in a nutshell...
Dutch housing market is showing the first signs of a gradual recovery, house
sales are increasing. This also results in a growing demand for mortgages.
Since mortgage lending and funding by domestic parties has been constrained,
demand may exceed supply, offering opportunities for foreign investors.
mortgage market offers possibilities for foreign banks and investors to supply
new mortgages directly to consumers, or to invest in mortgages through RMBS or
covered bonds. The government promotes entry of new parties to the mortgage
market, in order to increase competition and lower interest rates.
LTV’s are relatively high, arrears and defaults on mortgage payments by
borrowers are very low. Additionally, the government is taking a number of
steps to curb high LTV’s, reduce credit risks for consumers and banks and
increase transparency in the mortgage market.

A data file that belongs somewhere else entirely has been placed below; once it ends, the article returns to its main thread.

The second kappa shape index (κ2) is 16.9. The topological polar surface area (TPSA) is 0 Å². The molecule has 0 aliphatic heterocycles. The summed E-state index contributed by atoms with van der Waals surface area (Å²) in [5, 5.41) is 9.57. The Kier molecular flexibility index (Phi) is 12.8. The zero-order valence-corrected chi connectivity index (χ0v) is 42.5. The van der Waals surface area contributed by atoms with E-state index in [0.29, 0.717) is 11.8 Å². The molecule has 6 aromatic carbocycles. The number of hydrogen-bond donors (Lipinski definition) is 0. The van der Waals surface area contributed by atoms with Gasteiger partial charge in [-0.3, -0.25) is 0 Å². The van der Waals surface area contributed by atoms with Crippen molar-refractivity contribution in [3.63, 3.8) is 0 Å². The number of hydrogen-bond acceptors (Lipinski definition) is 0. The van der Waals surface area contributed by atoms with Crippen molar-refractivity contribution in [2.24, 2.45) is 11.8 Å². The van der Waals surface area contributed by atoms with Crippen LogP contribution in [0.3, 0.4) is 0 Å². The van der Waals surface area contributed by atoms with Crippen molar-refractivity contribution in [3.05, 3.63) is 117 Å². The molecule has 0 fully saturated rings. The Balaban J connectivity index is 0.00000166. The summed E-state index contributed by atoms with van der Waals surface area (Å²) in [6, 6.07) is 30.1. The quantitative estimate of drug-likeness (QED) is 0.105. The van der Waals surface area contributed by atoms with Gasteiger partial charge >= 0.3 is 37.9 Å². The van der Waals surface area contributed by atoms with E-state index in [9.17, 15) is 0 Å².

As a result
of recent legislation and further supervision, the Dutch mortgage market has solid
fundamentals. The variety of products is reduced as a result of fiscal changes
to annuity and linear mortgages. The repayment of the total mortgage debt is
increasing as a result of temporary measurements implemented by the government.
As a result
of the lack of competition in the Dutch market, the interest rates are
relatively high. Dutch banks have to de-risk as a result of Basel 3 and AQR,
further legislation will influence the ratio’s for Dutch banks negatively. This
will lead to less active competition and more room for foreign investors.
economy is one of the most stable and open economies in Europe. An economy with
one of the highest GDP’s per capita.
the Netherlands exited its third recession since the global financial crisis
started in 2008. Gross domestic product grew 0.7 percent in the fourth quarter,
the most since 2010.
is expected to grow 0.75 percent in 2014 and 1.25 percent next year, driven by
exports and investments, the government’s planning agency CPB said in March. It
sees the national budget deficit at 2.9 percent of GDP this year, narrowing to
2.1 percent in 2015.